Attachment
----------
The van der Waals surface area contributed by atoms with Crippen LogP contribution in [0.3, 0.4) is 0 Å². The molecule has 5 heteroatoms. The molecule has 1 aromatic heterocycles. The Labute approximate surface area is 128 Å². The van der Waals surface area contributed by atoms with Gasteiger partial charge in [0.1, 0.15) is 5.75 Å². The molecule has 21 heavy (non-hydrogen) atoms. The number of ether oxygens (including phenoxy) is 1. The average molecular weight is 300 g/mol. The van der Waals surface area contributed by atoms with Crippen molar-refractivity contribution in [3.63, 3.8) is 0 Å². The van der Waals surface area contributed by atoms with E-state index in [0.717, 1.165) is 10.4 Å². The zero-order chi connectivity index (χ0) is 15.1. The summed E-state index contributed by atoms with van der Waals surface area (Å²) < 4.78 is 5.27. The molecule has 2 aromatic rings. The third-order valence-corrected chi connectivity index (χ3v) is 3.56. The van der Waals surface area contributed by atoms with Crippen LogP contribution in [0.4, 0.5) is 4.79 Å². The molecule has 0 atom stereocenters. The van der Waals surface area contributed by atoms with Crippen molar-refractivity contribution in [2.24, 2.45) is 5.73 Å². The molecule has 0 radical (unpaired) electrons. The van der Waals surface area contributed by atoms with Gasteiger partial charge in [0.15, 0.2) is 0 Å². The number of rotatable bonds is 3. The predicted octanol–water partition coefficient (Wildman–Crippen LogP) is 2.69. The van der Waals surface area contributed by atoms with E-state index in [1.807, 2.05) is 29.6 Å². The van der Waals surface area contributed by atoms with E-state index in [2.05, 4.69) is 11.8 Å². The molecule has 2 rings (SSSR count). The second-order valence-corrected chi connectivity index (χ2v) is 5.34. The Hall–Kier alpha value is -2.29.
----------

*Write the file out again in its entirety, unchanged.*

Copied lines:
The van der Waals surface area contributed by atoms with Crippen LogP contribution in [0.3, 0.4) is 0 Å². The molecule has 5 heteroatoms. The molecule has 1 aromatic heterocycles. The Labute approximate surface area is 128 Å². The van der Waals surface area contributed by atoms with Gasteiger partial charge in [0.1, 0.15) is 5.75 Å². The molecule has 21 heavy (non-hydrogen) atoms. The number of ether oxygens (including phenoxy) is 1. The average molecular weight is 300 g/mol. The van der Waals surface area contributed by atoms with Crippen molar-refractivity contribution in [3.63, 3.8) is 0 Å². The van der Waals surface area contributed by atoms with E-state index in [0.717, 1.165) is 10.4 Å². The zero-order chi connectivity index (χ0) is 15.1. The summed E-state index contributed by atoms with van der Waals surface area (Å²) < 4.78 is 5.27. The molecule has 2 aromatic rings. The third-order valence-corrected chi connectivity index (χ3v) is 3.56. The van der Waals surface area contributed by atoms with Crippen LogP contribution in [0.4, 0.5) is 4.79 Å². The molecule has 0 atom stereocenters. The van der Waals surface area contributed by atoms with Crippen molar-refractivity contribution in [2.24, 2.45) is 5.73 Å². The molecule has 0 radical (unpaired) electrons. The van der Waals surface area contributed by atoms with Gasteiger partial charge in [0.15, 0.2) is 0 Å². The number of rotatable bonds is 3. The predicted octanol–water partition coefficient (Wildman–Crippen LogP) is 2.69. The van der Waals surface area contributed by atoms with E-state index in [1.807, 2.05) is 29.6 Å². The van der Waals surface area contributed by atoms with E-state index in [2.05, 4.69) is 11.8 Å². The molecule has 2 rings (SSSR count). The second-order valence-corrected chi connectivity index (χ2v) is 5.34. The Hall–Kier alpha value is -2.29.